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What is a Shin Stress Fracture?

Dan Cavallari
Dan Cavallari

An injury commonly incurred by runners and other athletes, a shin stress fracture occurs when the load that is supposed to be absorbed by muscles of the lower leg gets transferred to the bone, causing a small crack in that bone. The load gets transferred to the bone because the muscles have become overtired and therefore weaker than normal, so a shin stress fracture is likely to occur after overuse of the muscles. The injury is sometimes mistaken for shin splints. A shin stress fracture can be quite painful; it often takes several weeks or even months to heal completely, during which time adequate rest is essential.

Some runners may mistake a shin stress fracture for the less serious shin splints because the pain can feel somewhat similar. Shin splints occur when muscles or tendons within the lower leg become inflamed from overuse, causing pain when weight is placed on the legs. A shin stress fracture will also become painful when weight is placed on the leg, but shin splints are likely to heal after a relatively short period of time, while stress fractures can linger or even worsen. The pain from a shin stress fracture will eventually become more significant than the pain of shin splints.

Athletes are at high risk for developing shin stress fractures.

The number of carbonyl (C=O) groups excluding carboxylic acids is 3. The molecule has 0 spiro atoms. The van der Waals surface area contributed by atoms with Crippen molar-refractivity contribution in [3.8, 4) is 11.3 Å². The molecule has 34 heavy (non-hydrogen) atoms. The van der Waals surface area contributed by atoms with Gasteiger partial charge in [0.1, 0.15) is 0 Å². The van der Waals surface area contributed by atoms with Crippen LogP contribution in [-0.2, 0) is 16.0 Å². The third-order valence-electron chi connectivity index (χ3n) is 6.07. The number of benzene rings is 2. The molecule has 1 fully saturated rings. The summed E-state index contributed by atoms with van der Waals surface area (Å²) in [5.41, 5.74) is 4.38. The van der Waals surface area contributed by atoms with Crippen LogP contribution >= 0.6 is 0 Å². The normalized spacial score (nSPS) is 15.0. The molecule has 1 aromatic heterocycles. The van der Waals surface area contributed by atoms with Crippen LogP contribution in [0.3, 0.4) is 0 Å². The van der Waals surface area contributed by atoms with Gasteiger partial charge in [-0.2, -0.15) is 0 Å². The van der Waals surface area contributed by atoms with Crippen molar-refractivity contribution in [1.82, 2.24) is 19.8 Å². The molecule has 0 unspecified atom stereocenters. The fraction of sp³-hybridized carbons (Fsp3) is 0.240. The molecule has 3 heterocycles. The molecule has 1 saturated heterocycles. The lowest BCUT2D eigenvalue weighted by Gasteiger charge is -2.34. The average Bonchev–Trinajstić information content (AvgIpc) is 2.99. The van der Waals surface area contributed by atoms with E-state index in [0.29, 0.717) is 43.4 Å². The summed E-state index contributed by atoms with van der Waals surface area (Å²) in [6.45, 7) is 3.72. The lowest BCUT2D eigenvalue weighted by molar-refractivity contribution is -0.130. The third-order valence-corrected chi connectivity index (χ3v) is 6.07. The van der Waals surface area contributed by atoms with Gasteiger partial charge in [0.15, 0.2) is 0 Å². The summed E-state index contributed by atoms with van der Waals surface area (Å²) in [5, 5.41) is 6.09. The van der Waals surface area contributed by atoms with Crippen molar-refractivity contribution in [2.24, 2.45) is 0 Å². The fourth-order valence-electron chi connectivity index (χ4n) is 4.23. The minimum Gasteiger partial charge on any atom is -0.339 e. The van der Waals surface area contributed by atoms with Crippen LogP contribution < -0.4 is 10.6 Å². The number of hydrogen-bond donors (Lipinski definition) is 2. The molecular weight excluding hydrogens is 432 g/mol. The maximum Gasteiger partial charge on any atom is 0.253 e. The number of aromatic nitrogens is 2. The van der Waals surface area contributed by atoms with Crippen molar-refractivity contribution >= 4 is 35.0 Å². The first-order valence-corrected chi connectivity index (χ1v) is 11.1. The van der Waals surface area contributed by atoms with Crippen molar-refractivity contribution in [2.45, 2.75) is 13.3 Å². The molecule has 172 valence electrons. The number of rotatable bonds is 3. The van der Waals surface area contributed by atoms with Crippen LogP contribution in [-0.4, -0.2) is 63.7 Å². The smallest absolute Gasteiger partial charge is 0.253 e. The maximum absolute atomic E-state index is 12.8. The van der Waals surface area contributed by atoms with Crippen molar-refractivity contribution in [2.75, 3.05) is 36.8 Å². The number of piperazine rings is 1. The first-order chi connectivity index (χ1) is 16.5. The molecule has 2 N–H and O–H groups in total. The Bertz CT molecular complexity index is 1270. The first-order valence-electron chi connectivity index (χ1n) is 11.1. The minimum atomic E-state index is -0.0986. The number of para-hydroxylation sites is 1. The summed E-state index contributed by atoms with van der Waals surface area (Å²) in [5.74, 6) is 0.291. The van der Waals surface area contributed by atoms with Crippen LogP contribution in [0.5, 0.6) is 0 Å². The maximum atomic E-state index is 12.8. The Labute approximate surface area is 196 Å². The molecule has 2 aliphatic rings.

Athletes are at high risk for developing shin stress fractures.

Most cases of a shin stress fracture will heal without any surgery or special treatment beyond rest and pain management, but in more serious instances in which the fracture worsens, a surgery may be necessary to correct the problem. The person who has incurred the fracture will need to stay off the leg almost entirely for several weeks or even months until the injury heals. The muscles of the leg must also be allowed to recover in order to properly support the weight of the body instead of transferring the weight to the bone. Once the injury heals, the runner will need to change his or her training program to avoid fractures in the future; a runner may even consider doing a gait analysis to make sure his or her running stride is not the cause of the injuries to begin with.

X-rays typically won't show stress fractures.
X-rays typically won't show stress fractures.

Athletes are not the only people at risk for shin stress fractures. The injury can occur as a result of a sudden impact, such as a collision or even jumping from a high place. Walking more than usual can also lead to a shin stress fracture, especially if a person's normal routine is fairly sedentary.

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    • Athletes are at high risk for developing shin stress fractures.
      By: Shariff Che'Lah
      Athletes are at high risk for developing shin stress fractures.
    • X-rays typically won't show stress fractures.
      By: andreaxt
      X-rays typically won't show stress fractures.
    • Shin stress fractures affect the bones of the lower leg.
      By: Africa Studio
      Shin stress fractures affect the bones of the lower leg.